Object serialization and remote exception pattern for distributed C++/MPI application

squawkpsychoticSoftware and s/w Development

Dec 2, 2013 (3 years and 9 months ago)


Object serialization and remote exception
pattern for distributed C++/MPI application
Karol Banczyk,Tomasz Boinski,and Henryk Krawczyk
Gdansk University of Technology,Faculty of Electronics,Telecommunication and
Informatics,ul.Gabriela Narutowicza 11/12,80-952 Gdansk,
Abstract.MPI is commonly used standard in development of scientic
applications.It focuses on interlanguage operability and is not very well
object oriented.The paper proposes a general pattern enabling design of
distributed and object oriented applications.It also presents its sample
implementations and performance tests.
Key words:MPI,object serialization,remote exception handling
1 Copyrights
Copyright (C) 2007 by Springer-Verlag GmbH Berlin Heidelberg.All rights re-
Boinski T.,Banczyk K.,Krawczyk H.,Object serialization and remote ex-
ception pattern for distributed C++/MPI application,PaCT 2007,LNCS 4671,
pp.188193,2007.Springer-Verlag Berlin Heidelberg 2007
Full version available on:http://www.springerlink.com/content/2lm75641g0634727/
2 Introduction
MPI[1] is a widely accepted standard for message passing in scientic applica-
tions.It focuses on interlanguage compatibility (FORTRAN,C,C++) rather
than on leveraging a single language constructs.Nevertheless,in many C++ ap-
plications a more object oriented,MPI based network interface (later referred to
as connector) would be desireable.Although bindings for C++ were introduced
to MPI [1],more sophisticated features are often needed for practical use.
This work focuses on object serialization and remote exception handling.
The former is a mechanism for converting objects between their in-memory rep-
resentations and a stream of bytes.The latter allows us to transmit exceptions
occurring in a remote server process to the calling client process.Some example
applications are also shown.
The paper consists of ve sections:Section 2 dene design goals;Section 3
presents the proposed pattern;Sections 4 and 5 provide sample implementations
and Section 6 discusses certain experimental results.
3 Design Goals
The connector should provide methods for collective and for point-to-point com-
munication as well the possibility to receive exceptions that occurred remotely.
A remote exception should be handled in the same way as any local exception.
An application satisfying those features could be implemented without any new
communication layer.Most of the design goals could be achieved using either
the SR language [5] or its Java based ancestor,JR [6] [4],or else MPI wrappers
for Java (like mpiJava [10]).
It is risky to write a sophisticated program in a language,such as SR,which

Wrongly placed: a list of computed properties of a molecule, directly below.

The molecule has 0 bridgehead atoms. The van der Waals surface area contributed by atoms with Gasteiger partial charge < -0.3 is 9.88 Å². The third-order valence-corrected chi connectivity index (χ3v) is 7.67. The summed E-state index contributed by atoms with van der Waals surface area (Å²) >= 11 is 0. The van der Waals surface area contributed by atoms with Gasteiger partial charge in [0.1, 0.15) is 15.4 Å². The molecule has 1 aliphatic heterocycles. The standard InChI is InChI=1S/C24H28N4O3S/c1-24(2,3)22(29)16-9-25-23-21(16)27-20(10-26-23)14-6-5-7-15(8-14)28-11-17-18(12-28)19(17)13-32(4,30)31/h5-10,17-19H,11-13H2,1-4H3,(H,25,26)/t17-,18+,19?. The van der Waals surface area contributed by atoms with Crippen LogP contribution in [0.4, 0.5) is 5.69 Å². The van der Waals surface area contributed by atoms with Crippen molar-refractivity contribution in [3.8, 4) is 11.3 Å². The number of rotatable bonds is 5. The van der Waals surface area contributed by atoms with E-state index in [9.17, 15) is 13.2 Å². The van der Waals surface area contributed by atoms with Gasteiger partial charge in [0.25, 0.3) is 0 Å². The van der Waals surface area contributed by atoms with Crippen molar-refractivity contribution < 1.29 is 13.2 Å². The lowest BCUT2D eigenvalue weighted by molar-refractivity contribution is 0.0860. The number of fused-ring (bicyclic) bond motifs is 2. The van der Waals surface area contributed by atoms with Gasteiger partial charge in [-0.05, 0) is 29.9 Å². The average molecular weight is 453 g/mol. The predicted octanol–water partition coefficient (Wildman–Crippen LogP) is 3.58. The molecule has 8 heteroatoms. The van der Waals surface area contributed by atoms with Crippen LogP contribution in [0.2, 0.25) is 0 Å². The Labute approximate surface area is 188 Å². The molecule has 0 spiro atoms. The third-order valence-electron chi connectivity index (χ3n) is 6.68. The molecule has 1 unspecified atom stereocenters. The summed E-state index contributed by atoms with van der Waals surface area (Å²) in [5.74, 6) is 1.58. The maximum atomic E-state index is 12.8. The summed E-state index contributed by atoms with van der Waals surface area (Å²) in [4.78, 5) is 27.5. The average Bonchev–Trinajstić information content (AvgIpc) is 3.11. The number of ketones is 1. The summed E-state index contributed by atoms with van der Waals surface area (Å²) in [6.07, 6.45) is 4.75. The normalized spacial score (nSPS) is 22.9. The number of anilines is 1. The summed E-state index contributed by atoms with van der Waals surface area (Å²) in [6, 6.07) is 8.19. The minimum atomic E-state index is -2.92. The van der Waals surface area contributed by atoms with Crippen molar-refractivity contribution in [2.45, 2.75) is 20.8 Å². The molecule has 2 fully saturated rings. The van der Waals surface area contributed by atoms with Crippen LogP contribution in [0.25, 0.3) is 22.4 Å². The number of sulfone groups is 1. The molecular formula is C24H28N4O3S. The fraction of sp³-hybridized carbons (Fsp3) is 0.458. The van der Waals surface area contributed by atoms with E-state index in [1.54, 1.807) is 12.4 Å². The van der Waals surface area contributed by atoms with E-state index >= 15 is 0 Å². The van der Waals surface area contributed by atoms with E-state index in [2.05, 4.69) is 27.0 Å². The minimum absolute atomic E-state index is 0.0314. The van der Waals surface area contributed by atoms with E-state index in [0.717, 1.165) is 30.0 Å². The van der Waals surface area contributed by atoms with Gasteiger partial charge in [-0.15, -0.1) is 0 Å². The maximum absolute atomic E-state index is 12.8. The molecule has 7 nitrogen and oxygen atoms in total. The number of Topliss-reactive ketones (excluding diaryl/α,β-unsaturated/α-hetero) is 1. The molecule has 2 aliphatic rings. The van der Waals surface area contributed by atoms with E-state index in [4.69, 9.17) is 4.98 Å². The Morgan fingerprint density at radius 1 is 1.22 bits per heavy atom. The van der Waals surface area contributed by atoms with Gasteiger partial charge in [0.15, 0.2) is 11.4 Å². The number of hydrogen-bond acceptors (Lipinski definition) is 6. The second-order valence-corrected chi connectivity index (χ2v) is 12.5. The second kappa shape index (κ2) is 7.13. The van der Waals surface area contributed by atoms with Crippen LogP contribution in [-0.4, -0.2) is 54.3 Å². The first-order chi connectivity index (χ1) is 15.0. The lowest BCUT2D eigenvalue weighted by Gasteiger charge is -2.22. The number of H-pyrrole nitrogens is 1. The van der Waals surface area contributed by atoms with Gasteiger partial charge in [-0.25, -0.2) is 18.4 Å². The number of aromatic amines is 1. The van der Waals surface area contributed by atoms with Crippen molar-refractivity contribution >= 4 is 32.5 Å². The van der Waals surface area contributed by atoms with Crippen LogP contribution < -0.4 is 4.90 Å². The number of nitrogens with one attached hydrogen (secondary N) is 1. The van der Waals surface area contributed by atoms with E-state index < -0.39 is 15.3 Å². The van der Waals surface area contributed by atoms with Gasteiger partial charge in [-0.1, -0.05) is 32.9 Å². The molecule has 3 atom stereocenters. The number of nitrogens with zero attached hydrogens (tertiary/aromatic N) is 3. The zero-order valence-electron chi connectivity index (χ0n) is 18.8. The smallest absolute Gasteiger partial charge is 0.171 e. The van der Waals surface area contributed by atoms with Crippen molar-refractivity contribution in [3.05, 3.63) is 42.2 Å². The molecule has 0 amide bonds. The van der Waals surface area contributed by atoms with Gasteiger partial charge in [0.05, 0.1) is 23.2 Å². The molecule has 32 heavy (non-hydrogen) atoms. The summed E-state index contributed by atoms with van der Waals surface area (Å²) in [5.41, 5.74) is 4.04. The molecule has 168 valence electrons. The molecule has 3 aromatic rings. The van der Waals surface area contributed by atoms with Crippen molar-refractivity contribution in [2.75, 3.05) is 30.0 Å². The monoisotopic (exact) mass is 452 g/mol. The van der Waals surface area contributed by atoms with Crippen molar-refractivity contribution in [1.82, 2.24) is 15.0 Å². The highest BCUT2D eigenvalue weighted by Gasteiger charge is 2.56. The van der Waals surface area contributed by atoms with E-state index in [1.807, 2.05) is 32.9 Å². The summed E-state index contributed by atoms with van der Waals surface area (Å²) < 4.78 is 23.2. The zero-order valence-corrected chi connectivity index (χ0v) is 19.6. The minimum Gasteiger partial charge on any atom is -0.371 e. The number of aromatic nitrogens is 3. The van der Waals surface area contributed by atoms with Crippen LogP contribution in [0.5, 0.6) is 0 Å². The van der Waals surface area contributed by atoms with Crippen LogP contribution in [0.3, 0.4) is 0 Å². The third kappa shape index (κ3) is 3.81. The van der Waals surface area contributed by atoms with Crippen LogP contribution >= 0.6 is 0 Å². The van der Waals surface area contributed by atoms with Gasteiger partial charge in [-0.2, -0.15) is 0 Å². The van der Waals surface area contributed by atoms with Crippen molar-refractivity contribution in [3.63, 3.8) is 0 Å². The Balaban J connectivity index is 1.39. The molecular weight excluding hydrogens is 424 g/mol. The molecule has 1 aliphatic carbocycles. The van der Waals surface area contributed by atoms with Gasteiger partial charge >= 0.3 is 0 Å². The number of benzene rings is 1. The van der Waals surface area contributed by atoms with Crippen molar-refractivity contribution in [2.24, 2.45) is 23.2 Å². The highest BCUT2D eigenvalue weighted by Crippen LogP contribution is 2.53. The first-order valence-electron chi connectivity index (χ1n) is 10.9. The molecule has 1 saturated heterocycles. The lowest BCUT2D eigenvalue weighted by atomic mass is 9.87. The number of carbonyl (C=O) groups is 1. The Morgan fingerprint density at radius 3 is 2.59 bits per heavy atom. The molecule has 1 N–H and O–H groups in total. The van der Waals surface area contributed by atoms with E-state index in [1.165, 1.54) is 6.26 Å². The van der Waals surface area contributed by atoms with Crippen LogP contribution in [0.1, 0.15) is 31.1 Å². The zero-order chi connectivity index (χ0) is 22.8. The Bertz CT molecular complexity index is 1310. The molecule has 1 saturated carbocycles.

has small community around it and few available libraries.Java serialization
mechanisms has negative impact on overall performance (which is conrmed by
the below mentioned results).Similarly,the mpiJava,as a wrapper around C,
introduces additional overhead.So we decided to create the C++ application
and implement simplied versions of suitable Java oriented mechanisms.
4 Architecture of Application Pattern
Fig.1.Application architecture pattern
The assumed architecture is depicted in Fig.1.with two lower layers:Object
Lifecycle Management (OLM) and Object Serialization (OS),both inspired by
Java's mechanisms,i.e.re ection and serialization.The former enables class
identication and memory management for objects.The letter provides methods
for writing and reading objects to/from a stream of integers.
Serialization,though inspired by Java[8],is a simple solution.Per class imple-
mentation is needed for each serializable object,no security issues are considered
and the serialized stream contains no matadata.This solution requires more de-
velopment time,but reduced serialization time.Similarly,in Java a per class
implementation is also needed,if performance issues are a concern.
The connector transmits serializable Message objects between the nodes.
It uses MPI as its underlying network communication library but also Object
Serialization with Object Lifecycle Management for converting object messages
to/from byte sequences required by MPI.
Every exception occurring during handling procedures is caught by the com-
munication layer,transmitted through the network to the appropriate node and
thrown the next time that node invokes a method on the communication layer.
5 Implementation
5.1 Basic classes
In the proposition each serializable class has to be subclass of the IntSerializ-
ableObject class and has to implement writeToInts and readFromInts methods.
A special Exception class was also dened.Unfortunately,it is impossible to
transmit the original exception object itself.The C++ specication [7] states
that the memory for the temporary copy of the exception being thrown is allo-
cated in an unspecied way thus allowing each compiler implementation to do
it dierently.This con icts with the idea of ObjectFactory and could lead to
uncontrollable memory leaks if not handled properly.Both the abovementioned
Message class and Exception class needs to be serializable.
Some sublasses of Message are dened:SimpleMessage used for wrapping
requests and responses;CarrierMessage employed in transmitting any number
of dierent objects of the IntSerializableObject type in one communication at-
tempt;and ExceptionMessage used for wrapping and transmitting exceptions.
Any of given classes can be further subclassed by any number of more spe-
cialized ones to better suite the given solution.
5.2 Serialization
Here is and example ofserialization algorithm:two objects,containing elds f1